As well as invoking Dougal’s backstory, the episode gives us a little insight into Ted’s past. We learn that he was an object of derision at St Columb’s seminary, where he was nicknamed Father Fluffybottom after the other priests caught a glimpse of his backside in the shower. Ted being Ted, his attempt to return Father “Himalaya Joe” Briefly’s bullying backfires spectacularly.
As in “A Song for Europe”, there’s a thread of the modern Church’s ambivalent attitude towards homosexuality. The obvious manifestation is Father Cave’s awkward confession of love for Father Gallagher, but on a subtler note, there’s a moment where Ted and Fay discuss Michael Barrymore’s autobiography in hushed tones. In hindsight, it’s becoming increasingly clear that an episode dedicated to the subject would have worked very well – it’s just a pity the writers never got round to it.
One of the episode’s chief pleasures lies in observing the colourful cast of minor characters who make up the flight’s passengers. There’s the neurotic Father O’Shea; the gloriously selfish Father Briefly; Father Flynn, the tragic artist; Liam O’Carroll’s blind Mr Bean fan; Linehan’s own Father Gallagher, and his secret admirer, Father Cave, who stares hilariously at the other actors when he doesn’t know he’s in the shot.
Father Noel Furlong made a real impression in “Hell”, so his return here is a sensible move. Slightly confusing is the presence of Noel’s companion, Father Fintan Fay, the “monkey priest”. Not that Fay is a bad character, but there’s a limit to how many laughs you can get out of a character who communicates through monkey noises, and there are plenty of better priests to bring back – imagine if Ted had found Father Purcell talking to himself in the toilet cubicle. Interestingly, Fay was accompanied by the melodramatic Father Jim Sutton (“He could have been pope, Ted!”) in his original appearance. We can only assume that the three of them live together in a parochial house somewhere, with Fay as the incoherent old Jack-type and Sutton the conflicted, middle-aged Ted analogue, leaving the Dougal role for Noel. Sadly the spin-off potential for this accidental trio seems to have gone unnoticed.
There’s also a host of extras, including many familiar faces who were not paid or credited for their appearances, participating purely as a favour to the production. We have Father Shaft, the black Donegal priest from “Grand Unto Him Eternal Rest”; Father Ken and Father Rory, Ted’s innocent friends from “New Jack City”; the omnipresent Father Terry, who often seems to be half of the show’s non-speaking priests. It’s the Avengers of minor Father Ted characters. Journalist Ken Sweeney is in the mix for some reason. Even producer Lissa Evans gets in on the fun, voicing Ted’s new tape dispenser. The post-credits scene where we see the priests’ reactions to the news that they’re safe is probably the densest image in the entire show, with about 25 things happening at once. Best of all is Father Shaft, who roars with unbelieving laughter as Father Flynn mocks his own sketch from the parachute competition – a moment which conveys far more about his character than “Sure I wouldn’t know, I’m from Donegal” ever could.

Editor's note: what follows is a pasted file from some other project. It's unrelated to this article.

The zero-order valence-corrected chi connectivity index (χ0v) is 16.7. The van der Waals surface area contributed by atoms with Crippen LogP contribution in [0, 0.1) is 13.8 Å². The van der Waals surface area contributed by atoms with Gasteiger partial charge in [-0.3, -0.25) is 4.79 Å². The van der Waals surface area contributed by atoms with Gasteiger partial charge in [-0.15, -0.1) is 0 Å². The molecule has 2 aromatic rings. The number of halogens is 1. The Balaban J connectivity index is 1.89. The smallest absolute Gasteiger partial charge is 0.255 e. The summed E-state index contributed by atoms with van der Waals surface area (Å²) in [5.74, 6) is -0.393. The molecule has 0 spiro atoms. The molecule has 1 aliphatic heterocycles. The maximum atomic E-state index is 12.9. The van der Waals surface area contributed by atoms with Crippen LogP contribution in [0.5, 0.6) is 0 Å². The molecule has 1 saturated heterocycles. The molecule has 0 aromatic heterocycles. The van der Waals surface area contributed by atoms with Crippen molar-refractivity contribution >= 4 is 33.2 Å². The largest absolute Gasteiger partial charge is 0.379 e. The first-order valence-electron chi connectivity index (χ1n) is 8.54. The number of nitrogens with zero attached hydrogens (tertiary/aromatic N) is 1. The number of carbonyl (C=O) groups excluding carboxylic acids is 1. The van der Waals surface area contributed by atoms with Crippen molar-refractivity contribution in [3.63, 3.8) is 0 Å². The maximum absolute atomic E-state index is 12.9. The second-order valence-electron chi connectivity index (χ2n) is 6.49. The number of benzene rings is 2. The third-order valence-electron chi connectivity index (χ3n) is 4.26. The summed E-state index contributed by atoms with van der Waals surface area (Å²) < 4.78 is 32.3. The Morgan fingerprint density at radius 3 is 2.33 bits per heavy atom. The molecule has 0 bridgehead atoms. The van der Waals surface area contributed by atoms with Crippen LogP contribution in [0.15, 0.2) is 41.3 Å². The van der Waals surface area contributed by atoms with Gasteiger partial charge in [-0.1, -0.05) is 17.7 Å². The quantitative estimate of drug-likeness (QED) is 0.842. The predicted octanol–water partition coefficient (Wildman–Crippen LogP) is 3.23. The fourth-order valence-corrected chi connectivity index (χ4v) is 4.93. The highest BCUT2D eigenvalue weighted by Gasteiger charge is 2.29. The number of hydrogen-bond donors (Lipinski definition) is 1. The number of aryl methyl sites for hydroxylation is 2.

The most peculiar cameos are probably the two nuns who pelt Ted with rolled-up pieces of paper. One, credited as “Big Nun”, is played by drag queen Dave Dale – peculiar, as the British tradition of cross-dressing comedy is otherwise left untouched by the show. The other is played by Pauline McLynn, not immediately recognisable with a wimple and thick glasses. Mrs Doyle appears only in the final scene, so McLynn, feeling largely left out of the cameo-filled production, requested another small part. Sadly, whether the nun is an incognito Mrs Doyle stalking the priests on their pilgrimage or simply the sister she mentions in “Going to America” is not disclosed.
It’s just a shame they couldn’t find room for Father Bigley. An unseen character, Bigley is the subject of a running joke throughout the second series, with several episodes revealing new details about him (such as his corpse-like visage, puffy fish lips, and penchant for women’s clothing). The writers considered paying off the joke by having Bigley finally appear in the series finale, presumably using prosthetics to realise the bizarre description built up over the course of the series. It would have been a classic moment, but in the end it seems to have slipped their minds. Oh well, at least we get a solid Larry Duff joke.